IAA Academy in Action 2019: Merchandising
In week nine, find out how the IAA and Mars Wrigley Confectionery helped Huddersfield retailer Marty Uppal merchandise his store to drive sales
Retailers who merchandise well make their displays easy for customers to shop by promoting and pricing products consistently. By placing high-margin items at eye level, shoppers can locate items quickly that could lead to a higher basket spend.
Before benchmarking, find out how Julie Driscoll, on behalf of Mars Wrigley Confectionery, helped Marty Uppal create an action plan to enhance his merchandising.
Marty’s store has been in the family for more than 30 years, and is jointly managed with his brother. Marty decided to leave his symbol group at the beginning of the year, and is now unaffiliated. His nearest competitor is Asda, which is a mile away, and his most popular – and largest – category is alcohol, particularly beer and wine.
How can the IAA help Marty boost sales by getting better at merchandising?
Name Marty Uppal
Location Fixby, Huddersfield
Shop Fixby Stores
Size 1,800sq ft
Staff Two full-time, five part-time
“Since becoming an independent retailer, we have made a lot of changes and have big plans for the store, but I knew I needed help to improve other practices in my store before this could happen. I’m hoping the IAA and the visit from Mars Wrigley Confectionery will provide me with simple opportunities to improve my merchandising to increase sales and make it easier for my customers to get the products they need.“
Marty’s challenge: Having appropriate checks in place to ensure excellence
Marty has a good relationship with his staff and is training them about stock rotation and waste, but what can he do to ensure each staff member knows about these guidelines?
Julie says: “Training staff about stock rotation and date-checking is vital to ensure retailers don’t lose profits. Having written guidelines for your store and ensuring everyone follows them can help reduce these losses, which will help with overall profits. Without these guidelines, products that should be sold first may be pushed further back and may easily be missed.”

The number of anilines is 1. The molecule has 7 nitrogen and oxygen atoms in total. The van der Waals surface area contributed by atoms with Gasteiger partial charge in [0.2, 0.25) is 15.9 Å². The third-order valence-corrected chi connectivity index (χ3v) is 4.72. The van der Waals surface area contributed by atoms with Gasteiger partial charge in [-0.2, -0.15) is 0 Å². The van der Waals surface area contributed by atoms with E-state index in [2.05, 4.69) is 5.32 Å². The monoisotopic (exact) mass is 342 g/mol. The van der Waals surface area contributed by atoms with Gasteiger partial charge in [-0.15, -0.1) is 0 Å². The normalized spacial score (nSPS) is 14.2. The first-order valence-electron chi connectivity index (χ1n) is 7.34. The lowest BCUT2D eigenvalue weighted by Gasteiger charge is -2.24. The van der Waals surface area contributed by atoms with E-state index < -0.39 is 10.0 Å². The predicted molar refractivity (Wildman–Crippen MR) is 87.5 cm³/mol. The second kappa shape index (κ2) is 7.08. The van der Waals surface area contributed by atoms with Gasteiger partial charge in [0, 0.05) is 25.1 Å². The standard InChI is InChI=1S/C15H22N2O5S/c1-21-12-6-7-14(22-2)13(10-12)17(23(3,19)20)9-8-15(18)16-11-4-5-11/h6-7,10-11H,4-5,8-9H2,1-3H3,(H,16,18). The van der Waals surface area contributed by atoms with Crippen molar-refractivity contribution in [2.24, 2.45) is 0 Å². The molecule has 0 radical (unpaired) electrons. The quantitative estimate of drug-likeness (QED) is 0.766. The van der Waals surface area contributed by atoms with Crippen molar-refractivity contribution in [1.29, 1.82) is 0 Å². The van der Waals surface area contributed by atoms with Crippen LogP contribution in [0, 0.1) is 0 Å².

Action: Use merchandising guidelines for staff to follow to reduce waste and ensure consistency.
Marty’s challenge: Promotions to encourage additional purchases
Marty has a good range of merchandise in his store. However, products often bought together aren’t stocked in the same place, making it harder for shoppers. What can Marty do to improve the shopper experience?
Julie says: “It’s important to drive additional purchases wherever possible and cross-merchandising is a key opportunity to increase spend. Making a customer’s journey easier by linking products can have a positive effect and increase sales. Retailers should consider where there is opportunity to relocate products, like having chocolate in the chiller and stocking crisps near the alcohol.”
Action: Optimise space by cross-merchandising with items that are commonly bought together to increase sales.
Marty’s challenge: Ensuring everything is priced in a consistent way
Marty recently left his symbol group and is now independent, but his shelf labels still have his old symbol’s brand on them. What can he do to ensure he’s presenting his stock in the right way?
Julie says: “Making sure each shelf label is correct sounds time-consuming, but it alerts shoppers to key information. Retailers should ensure their labels are easy to read for customers and help staff know where products are stocked. Having out-of-stock labels is a great, simple way of showing when retailers need to order products.”
Action: Change all product shelf-edge labels to reflect your store’s brand and ensure it is consistently promoted.
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